crypto regulation: Crypto rules are needed to avoid systemic risks. But how we classify them matter

Synopsis

Given the digital nativity of these currencies, lack of transparency about trades and traders, and the global ubiquity of the crypto platforms, an unregulated crypto could be a big systemic challenge.

Sunil Sanghai

Founder & CEO, NovaDhruva Capital

Sanghai has been a career investment banking professional since 1992. Prior to founding boutique investment bank Nova Dhruva, he was with HSBC India as Vice Chairman – Investment Banking and head of Global Banking. Prior to HSBC, he was with Goldman Sachs as Managing Director and co-head of investment banking. He started his career with JM Morgan Stanley/ Morgan Stanley. He chairs the Committee on Capital markets of Ficci and is a member of Sebi Primary Market Advisory Committee.

In my view, in the history of mankind, cryptos are the fastest asset creators, creating $2-$3 trillion in the 10 years since Bitcoin was launched in 2009. Today, it is one of the most talked about asset classes — or should I say a puzzle. To utilise this asset and to enjoy its benefits as a part of the economic mainstream, regulators and policymakers worldwide are racking their brains on how to set boundaries around it.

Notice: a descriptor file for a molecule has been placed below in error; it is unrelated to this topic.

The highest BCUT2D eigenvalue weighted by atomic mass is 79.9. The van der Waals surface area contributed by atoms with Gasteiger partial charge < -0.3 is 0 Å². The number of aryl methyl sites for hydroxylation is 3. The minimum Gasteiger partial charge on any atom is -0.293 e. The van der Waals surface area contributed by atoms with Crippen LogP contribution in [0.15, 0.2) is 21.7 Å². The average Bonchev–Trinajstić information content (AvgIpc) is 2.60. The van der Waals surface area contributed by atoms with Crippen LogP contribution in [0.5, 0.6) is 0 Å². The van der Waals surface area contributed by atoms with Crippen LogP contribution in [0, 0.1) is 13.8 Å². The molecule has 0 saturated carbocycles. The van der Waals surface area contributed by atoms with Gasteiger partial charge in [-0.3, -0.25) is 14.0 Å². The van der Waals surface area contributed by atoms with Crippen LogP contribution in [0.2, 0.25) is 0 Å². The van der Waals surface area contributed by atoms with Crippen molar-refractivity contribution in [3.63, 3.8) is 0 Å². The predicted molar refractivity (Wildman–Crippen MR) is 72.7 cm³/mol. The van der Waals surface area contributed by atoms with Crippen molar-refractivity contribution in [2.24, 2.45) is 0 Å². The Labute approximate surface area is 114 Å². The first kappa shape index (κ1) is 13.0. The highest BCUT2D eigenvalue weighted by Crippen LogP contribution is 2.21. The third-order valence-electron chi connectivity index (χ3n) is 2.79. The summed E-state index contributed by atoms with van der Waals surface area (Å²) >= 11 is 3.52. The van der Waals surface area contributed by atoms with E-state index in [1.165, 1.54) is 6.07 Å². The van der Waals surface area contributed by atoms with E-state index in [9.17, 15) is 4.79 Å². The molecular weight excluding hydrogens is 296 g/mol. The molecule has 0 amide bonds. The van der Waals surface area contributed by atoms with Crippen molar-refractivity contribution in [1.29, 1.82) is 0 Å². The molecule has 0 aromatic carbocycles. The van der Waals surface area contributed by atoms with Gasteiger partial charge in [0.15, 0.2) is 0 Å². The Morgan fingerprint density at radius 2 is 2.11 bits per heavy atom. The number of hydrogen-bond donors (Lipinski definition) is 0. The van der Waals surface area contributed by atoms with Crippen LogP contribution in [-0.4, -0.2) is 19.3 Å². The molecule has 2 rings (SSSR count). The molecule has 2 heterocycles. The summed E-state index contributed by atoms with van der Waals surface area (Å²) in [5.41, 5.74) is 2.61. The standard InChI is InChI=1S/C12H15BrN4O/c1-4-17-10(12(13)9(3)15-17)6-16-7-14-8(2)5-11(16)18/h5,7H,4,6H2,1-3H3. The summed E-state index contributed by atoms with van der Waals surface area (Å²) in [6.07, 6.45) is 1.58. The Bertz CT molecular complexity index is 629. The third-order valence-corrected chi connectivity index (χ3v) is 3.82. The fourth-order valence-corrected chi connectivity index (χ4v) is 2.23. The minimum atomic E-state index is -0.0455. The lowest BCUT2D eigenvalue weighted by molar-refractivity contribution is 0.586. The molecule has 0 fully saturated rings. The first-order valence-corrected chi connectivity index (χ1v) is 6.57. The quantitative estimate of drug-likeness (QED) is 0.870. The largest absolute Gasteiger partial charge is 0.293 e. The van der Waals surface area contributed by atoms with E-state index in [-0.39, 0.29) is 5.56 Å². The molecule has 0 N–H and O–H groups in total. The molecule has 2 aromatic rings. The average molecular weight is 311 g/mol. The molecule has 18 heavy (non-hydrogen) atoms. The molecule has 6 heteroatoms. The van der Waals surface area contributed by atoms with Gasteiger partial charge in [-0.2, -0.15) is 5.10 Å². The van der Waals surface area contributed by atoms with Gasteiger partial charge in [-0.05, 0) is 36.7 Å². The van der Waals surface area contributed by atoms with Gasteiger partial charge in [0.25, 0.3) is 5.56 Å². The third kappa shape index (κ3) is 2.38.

A typical crypto could include cryptocurrencies, virtual assets and digital currencies, among others. However, for the purpose of this discussion, I am focussed on crypto coins, tokens and their derivatives that are cryptographically secured. Crypto coins work through a distributed ledger technology, which keeps a secured record of individual coin ownership. The ownership can be transferred from one person to another electronically.

Given the digital nativity of these currencies, lack of transparency about trades and traders, and the global ubiquity of the crypto platforms, an unregulated crypto could be a big systemic challenge. A person could purchase crypto coins in a foreign currency abroad and sell it to someone in India, earning large sums of money by avoiding taxation and bypassing know-your-customer (KYC), anti-money laundering (AML) or foreign exchange regulations. Effectively, unregulated cryptos could mean unfettered money laundering, unregulated outflows and inflows of forex and a side-door to full convertibility of the currency. As an alternative currency, it could pose a threat to monetary policy, and cause issues related to investor protection and fair market practices, security and technological risks.
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So, is there an option but to regulate the crypto market? Some may say ban cryptos in India. But is that really an option? Crypto is a digital product with no physical traceability. It may already be existing in the Indian market in some form or the other. Regulating the crypto market with very strong checks and balances could be a solution.